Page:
Monthly Archives: July 2014

Trucker Owner-Operator Misclassification Awards Piling Up

Palay Law Firm has long been representing the interests of California-based truckers in disputes with their employers.  The last few years have seen an increasing number of trucking companies reclassifying their employees as independent contracts.  Known as “owner-operators,” these individuals are for all intents and purposes employees.  For the most part, the intentional classification of drivers as independent owner-operators is a scam that is only meant to line the pockets of the trucking companies.  The drivers are still common-law employees, regardless of whether their employers make them sign independent contractor agreements.  The companies exert control over almost every aspect of the relationship, from the drivers’ hours worked to who can perform work on their trucks to where they can buy fuel to what logos must be on their trucks and uniforms.

Why does this matter?  Most labor laws in California do not apply to independent contractors.  That makes sense.  If Company A, which sells T-shirts, hires Company B, a marketing company, to design a website, the relationship between Company A and Company B would most likely be independent.  Company B can hire its own employees — as many as it needs to get the job done — and supervises them too.   In this independent contractor relationship, Company B has control over its employees, and it must comply with California labor laws.  Company A simply pays for Company B’s services and Company B produces a website for Company A.

In this example, Company B is a separate legal entity with its own employees, and it provides a service — web design — that is independent from Company A’s business — making T-shirts.  Company A has its own employees too.  The relationship is clearly independent.

But what if Company A were to take one of its own clothing designers and reclassify her as an independent contractor?  There are circumstances in which that would work.  Say, if the clothing designer used her own equipment, worked outside of Company A’s offices, could design clothes for other T-shirt companies, and had her own business, it is very likely that she could lawfully be classified as an independent contractor.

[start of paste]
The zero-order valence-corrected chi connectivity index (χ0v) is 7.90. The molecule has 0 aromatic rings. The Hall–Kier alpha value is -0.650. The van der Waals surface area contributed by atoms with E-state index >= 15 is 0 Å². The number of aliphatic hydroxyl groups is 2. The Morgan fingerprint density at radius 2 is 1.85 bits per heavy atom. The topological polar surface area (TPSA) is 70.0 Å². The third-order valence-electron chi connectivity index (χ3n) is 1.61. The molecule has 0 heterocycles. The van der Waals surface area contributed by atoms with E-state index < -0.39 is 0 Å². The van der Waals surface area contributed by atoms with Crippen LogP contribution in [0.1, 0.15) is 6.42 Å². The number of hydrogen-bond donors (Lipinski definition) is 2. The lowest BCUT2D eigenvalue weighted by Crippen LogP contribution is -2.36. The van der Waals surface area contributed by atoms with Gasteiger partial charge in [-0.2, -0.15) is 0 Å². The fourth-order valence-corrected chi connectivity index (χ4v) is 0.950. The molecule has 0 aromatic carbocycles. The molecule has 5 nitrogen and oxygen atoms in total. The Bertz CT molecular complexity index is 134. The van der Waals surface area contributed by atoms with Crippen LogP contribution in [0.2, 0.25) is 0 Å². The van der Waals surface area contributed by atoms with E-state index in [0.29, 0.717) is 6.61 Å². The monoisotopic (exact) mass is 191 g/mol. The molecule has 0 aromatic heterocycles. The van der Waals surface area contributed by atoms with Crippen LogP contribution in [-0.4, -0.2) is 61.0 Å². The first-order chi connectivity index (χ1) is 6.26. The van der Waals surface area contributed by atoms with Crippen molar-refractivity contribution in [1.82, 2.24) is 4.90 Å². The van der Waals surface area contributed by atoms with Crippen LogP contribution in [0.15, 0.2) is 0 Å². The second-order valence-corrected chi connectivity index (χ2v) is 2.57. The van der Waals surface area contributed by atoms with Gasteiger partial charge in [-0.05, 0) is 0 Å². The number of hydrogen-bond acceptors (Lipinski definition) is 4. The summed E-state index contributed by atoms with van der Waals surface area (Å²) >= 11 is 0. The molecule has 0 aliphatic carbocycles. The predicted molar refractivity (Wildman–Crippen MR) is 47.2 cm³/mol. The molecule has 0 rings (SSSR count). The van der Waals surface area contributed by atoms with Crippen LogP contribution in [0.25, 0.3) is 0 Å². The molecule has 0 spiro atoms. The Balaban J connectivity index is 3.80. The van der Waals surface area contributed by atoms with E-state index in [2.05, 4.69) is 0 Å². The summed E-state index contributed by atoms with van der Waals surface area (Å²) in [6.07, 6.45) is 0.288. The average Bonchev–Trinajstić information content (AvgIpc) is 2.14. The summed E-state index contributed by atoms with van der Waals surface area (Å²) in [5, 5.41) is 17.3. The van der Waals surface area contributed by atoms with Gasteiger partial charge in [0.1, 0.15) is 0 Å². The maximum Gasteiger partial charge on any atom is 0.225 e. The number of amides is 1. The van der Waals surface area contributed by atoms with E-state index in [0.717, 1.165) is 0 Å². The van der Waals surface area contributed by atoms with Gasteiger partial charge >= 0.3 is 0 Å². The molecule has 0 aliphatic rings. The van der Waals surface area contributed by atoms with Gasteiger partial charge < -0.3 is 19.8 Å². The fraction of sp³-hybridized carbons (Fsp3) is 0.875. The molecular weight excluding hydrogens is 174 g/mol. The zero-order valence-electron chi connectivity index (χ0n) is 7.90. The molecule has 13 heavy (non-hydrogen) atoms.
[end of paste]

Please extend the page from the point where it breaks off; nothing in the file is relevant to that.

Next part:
But what if the newly reclassified independent contractor still worked in Company A’s office, using Company A’s equipment, could only design clothes for Company A, and did not have her own business?  The chances are that she would be found to be an employee, regardless of the “independent contractor” title given to her.

As an employee, rather than an independent contractor, the clothing designer for Company A would have significant rights.  Company A would have to follow California labor laws, including paying overtime, if applicable, withhold employment taxes from her paychecks, and pay payroll taxes.  If the clothing designer were to leave Company A, she could receive unemployment (assuming that she was otherwise eligible), and, while employed, she could receive workers’ compensation benefits (again, if otherwise eligible).

By classifying an employee as an independent contractor, therefore, an employer can skirt these fundamental California labor laws and avoid paying significant amounts of payroll taxes.

Back to our trucker cases.  These owner-operators, who drive trucks with their company’s logo on them and cannot haul for any other company, are more than likely employees.  The companies they work for are avoiding California labor laws and not paying payroll taxes.  Employees and the taxing authorities alike are up in arms.  The recent strike at the Port of Los Angeles is evidence of the drivers’ dissatisfaction.

But the drivers are not without recourse.  Over the past few years, Palay Law Firm has been able to recover hundreds of thousands of dollars for misclassified owner-operators.  Their claims are typically for wrongful deductions from wages.  Their employers pay them on a per-mile or per-job basis, then deduct their pay for line items like insurance, fuel, maintenance, tolls, etc.  If the owner-operators were truly independent contractors, these deductions might be legal.  But since the owner-operators are truly employees, and California employers cannot make deductions from wages for typical business expenses, these owner operators can seek full reimbursement for these deducted expenses in a claim against their trucking company.

See the factors that courts and the Labor Commissioner use to determine whether a truck driver has been misclassified as an independent contractor.

Below are recent Labor Commissioner decisions that were rendered in favor of our clients in owner-operator misclassificaiton cases (the amount in parentheses is how much the Labor Commissioner awarded and the location is where the hearing took place).

In these cases, the amount awarded was nearly 100% of the amount claimed by our clients.

If you have been classified as an owner-operator, or it has happened to someone you care about, do not hesitate to contact Palay Law Firm at (805) 641-6600 or contact us through our online intake form.  We represent owner-operators throughout the state.  They just need to be based in California.